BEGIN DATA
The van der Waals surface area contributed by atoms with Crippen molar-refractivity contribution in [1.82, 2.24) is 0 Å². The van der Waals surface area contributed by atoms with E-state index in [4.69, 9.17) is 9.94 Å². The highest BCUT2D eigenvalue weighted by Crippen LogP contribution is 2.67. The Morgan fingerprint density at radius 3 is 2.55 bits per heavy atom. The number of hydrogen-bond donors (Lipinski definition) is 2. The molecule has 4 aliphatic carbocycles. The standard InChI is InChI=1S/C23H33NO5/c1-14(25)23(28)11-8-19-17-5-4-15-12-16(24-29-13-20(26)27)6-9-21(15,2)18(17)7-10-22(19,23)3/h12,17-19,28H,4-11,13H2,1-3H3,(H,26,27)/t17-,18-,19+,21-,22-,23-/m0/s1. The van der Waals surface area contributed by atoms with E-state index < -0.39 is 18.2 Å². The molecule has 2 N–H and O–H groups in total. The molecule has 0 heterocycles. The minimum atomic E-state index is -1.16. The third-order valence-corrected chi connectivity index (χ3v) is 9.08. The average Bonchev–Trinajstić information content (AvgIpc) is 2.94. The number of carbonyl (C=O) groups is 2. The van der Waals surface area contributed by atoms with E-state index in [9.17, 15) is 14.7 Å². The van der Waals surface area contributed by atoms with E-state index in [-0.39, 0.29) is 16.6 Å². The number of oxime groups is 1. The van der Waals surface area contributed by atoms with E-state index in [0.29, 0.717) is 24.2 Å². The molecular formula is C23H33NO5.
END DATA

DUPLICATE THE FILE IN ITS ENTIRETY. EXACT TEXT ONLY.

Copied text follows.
The van der Waals surface area contributed by atoms with Crippen molar-refractivity contribution in [1.82, 2.24) is 0 Å². The van der Waals surface area contributed by atoms with E-state index in [4.69, 9.17) is 9.94 Å². The highest BCUT2D eigenvalue weighted by Crippen LogP contribution is 2.67. The Morgan fingerprint density at radius 3 is 2.55 bits per heavy atom. The number of hydrogen-bond donors (Lipinski definition) is 2. The molecule has 4 aliphatic carbocycles. The standard InChI is InChI=1S/C23H33NO5/c1-14(25)23(28)11-8-19-17-5-4-15-12-16(24-29-13-20(26)27)6-9-21(15,2)18(17)7-10-22(19,23)3/h12,17-19,28H,4-11,13H2,1-3H3,(H,26,27)/t17-,18-,19+,21-,22-,23-/m0/s1. The van der Waals surface area contributed by atoms with E-state index < -0.39 is 18.2 Å². The molecule has 2 N–H and O–H groups in total. The molecule has 0 heterocycles. The minimum atomic E-state index is -1.16. The third-order valence-corrected chi connectivity index (χ3v) is 9.08. The average Bonchev–Trinajstić information content (AvgIpc) is 2.94. The number of carbonyl (C=O) groups is 2. The van der Waals surface area contributed by atoms with E-state index in [9.17, 15) is 14.7 Å². The van der Waals surface area contributed by atoms with E-state index in [-0.39, 0.29) is 16.6 Å². The number of oxime groups is 1. The van der Waals surface area contributed by atoms with E-state index in [0.29, 0.717) is 24.2 Å². The molecular formula is C23H33NO5.